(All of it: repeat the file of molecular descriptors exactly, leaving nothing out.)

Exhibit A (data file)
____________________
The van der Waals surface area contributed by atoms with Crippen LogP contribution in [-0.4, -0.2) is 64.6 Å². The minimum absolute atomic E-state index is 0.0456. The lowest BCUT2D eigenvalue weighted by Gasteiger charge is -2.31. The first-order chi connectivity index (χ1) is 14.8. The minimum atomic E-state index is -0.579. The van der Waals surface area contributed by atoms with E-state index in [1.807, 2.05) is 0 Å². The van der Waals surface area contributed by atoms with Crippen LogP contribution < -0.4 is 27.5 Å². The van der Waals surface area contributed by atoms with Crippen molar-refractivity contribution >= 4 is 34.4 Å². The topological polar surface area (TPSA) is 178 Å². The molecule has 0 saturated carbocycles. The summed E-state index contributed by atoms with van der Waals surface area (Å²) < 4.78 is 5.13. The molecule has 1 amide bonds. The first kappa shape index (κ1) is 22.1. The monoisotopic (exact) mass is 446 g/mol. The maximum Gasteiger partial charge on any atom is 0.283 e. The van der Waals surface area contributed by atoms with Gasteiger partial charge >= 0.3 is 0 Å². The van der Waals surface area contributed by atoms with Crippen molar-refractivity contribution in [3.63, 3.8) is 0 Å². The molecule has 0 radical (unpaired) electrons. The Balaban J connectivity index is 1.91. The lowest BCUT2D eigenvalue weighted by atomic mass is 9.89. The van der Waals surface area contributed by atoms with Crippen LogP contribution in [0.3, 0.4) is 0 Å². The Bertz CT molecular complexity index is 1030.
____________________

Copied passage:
The van der Waals surface area contributed by atoms with Crippen LogP contribution in [-0.4, -0.2) is 64.6 Å². The minimum absolute atomic E-state index is 0.0456. The lowest BCUT2D eigenvalue weighted by Gasteiger charge is -2.31. The first-order chi connectivity index (χ1) is 14.8. The minimum atomic E-state index is -0.579. The van der Waals surface area contributed by atoms with E-state index in [1.807, 2.05) is 0 Å². The van der Waals surface area contributed by atoms with Crippen LogP contribution < -0.4 is 27.5 Å². The van der Waals surface area contributed by atoms with Crippen molar-refractivity contribution >= 4 is 34.4 Å². The topological polar surface area (TPSA) is 178 Å². The molecule has 0 saturated carbocycles. The summed E-state index contributed by atoms with van der Waals surface area (Å²) < 4.78 is 5.13. The molecule has 1 amide bonds. The first kappa shape index (κ1) is 22.1. The monoisotopic (exact) mass is 446 g/mol. The maximum Gasteiger partial charge on any atom is 0.283 e. The van der Waals surface area contributed by atoms with Gasteiger partial charge >= 0.3 is 0 Å². The van der Waals surface area contributed by atoms with Crippen molar-refractivity contribution in [3.63, 3.8) is 0 Å². The molecule has 0 radical (unpaired) electrons. The Balaban J connectivity index is 1.91. The lowest BCUT2D eigenvalue weighted by atomic mass is 9.89. The van der Waals surface area contributed by atoms with Crippen LogP contribution in [0.3, 0.4) is 0 Å². The Bertz CT molecular complexity index is 1030.